by Owen Williams
A brand is far more than just the traditional logo or livery; it is a living, breathing thing that should engage and communicate with the audience. Your brand is your voice and if it is going to be worth listening to then it needs to be saying something interesting and communicating on more than just one level. Whether you’re a stakeholder, customer or employee, a brand should represent a three-dimensional ‘experience’ that makes you feel part of something and leaves a lasting impression.
It is often underestimated how much design goes in to events and performance art. The level of creativity needed to create a branded environment and take people on a journey is significant. If you’re looking to submerge them in a reality of your creation then attention to detail is vital. Whether it’s a corporate pop-up event or a theatrical performance, the presence of good design should be both abundant and subtle.
At the weekend I was fortunate enough to visit Alice’s Adventures Underground for a friend’s birthday. An interactive theatrical performance of the famous story, set in the tunnels underneath London’s Waterloo station. Not really knowing what to expect, I was blown away by a 90 minute journey through the most elaborate, trippy sets and imaginatively designed characters. The level of detail in the various environments you were led through and the costumes worn by the fantastic actors was amazing. It’s not easy to leave your everyday life behind and be truly immersed in something these days but I was captivated, and slightly disturbed, within minutes.
Having been issued with my suit (7 of Hearts) and led in to a room full of doors by a man who looked like Matt Lucas on acid (the 10 of Hearts), I was soon talking to a giant frog and then bundled in to a closet to compose some poetry with the aforementioned 10 of Hearts for the 4 of Spades, whilst being introduced to a stuffed Raccoon called Steve. And so the madness ensued. Through shrinking doorways, rooms full of mind-bending holograms and a Mad Hatter’s tea party with a rather randy March Hare, this was not an experience for the feint-hearted. But that is exactly what it was, an experience. The attention to detail was brilliant. Whether it was the tea party cocktails in chipped tea cups, the elaborate costume of the Naive of Hearts or the signage communicating the many decrees of the Queen, well-thought out design was everywhere.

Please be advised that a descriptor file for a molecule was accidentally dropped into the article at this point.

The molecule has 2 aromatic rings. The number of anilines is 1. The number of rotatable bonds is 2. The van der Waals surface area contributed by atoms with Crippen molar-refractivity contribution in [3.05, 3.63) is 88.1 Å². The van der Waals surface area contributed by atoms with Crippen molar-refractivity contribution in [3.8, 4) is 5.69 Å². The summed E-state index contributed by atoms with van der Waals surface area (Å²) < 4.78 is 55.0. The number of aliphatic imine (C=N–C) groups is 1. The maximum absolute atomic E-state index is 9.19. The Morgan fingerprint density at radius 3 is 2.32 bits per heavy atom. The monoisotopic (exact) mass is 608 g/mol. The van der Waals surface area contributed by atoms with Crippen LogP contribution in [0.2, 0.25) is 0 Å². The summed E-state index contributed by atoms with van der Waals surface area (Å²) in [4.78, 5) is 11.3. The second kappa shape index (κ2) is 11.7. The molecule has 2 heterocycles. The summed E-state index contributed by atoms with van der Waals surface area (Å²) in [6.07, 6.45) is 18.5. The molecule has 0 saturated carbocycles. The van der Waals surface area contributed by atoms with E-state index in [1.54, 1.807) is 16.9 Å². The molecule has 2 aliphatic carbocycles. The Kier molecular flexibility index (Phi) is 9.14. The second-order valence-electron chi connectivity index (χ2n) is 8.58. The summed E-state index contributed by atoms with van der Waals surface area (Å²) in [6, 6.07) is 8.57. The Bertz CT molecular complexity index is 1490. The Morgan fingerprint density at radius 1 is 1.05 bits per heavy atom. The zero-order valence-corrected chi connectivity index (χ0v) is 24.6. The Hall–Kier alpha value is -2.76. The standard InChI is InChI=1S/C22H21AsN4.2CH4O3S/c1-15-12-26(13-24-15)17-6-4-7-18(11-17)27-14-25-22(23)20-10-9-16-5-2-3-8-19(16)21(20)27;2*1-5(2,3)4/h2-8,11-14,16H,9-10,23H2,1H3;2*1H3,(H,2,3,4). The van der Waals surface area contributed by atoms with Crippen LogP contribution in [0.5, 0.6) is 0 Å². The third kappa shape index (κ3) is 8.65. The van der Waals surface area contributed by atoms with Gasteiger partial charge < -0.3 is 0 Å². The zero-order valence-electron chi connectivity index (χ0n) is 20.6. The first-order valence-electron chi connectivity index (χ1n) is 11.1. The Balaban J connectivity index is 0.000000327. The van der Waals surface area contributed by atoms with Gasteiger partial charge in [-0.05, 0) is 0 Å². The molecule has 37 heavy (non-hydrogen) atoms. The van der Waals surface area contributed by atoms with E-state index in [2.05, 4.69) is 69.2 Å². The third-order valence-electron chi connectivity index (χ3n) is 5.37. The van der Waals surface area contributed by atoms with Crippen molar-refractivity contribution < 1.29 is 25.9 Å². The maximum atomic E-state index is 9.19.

And of course the world needs to be realised in a way design-wise that stops you from constantly being broken out of it. — Director, Oliver Lansley
When Creative Review interviewed Alice’s Adventures Underground director Oliver Lansley and designer Samuel Wyer, of theatre company Les Enfants Terribles, they stressed the level of design work undertaken by graphic designers, costumiers, sound engineers, puppeteers and many more. This was a truly collaborative project on a vast scale, with each element contributing to the creation of an immersive ‘world’.
You might think that no parallel can be drawn between a giant talking rabbit and the creation of a corporate brand, but you’d be wrong. Branding and design is all about creating experiences. Experiences that take people on a journey and help them relate to a product or idea. If your identity and marketing is memorable then you are far more likely to inspire custom and loyalty from your target audience, who are on a journey with you from the moment they come in to contact with your brand, whether it be via social media, on a website or a printed advert on the tube.
Think of your brand as a ‘place’ and make it the most interesting and engaging place to inhabit that you can. Take your customers on ‘a journey’ and let them ‘experience’ and feel your brand, not just see or hear it.
You can read the full Creative Review interview with Oliver Lansley and Samuel Wyer here.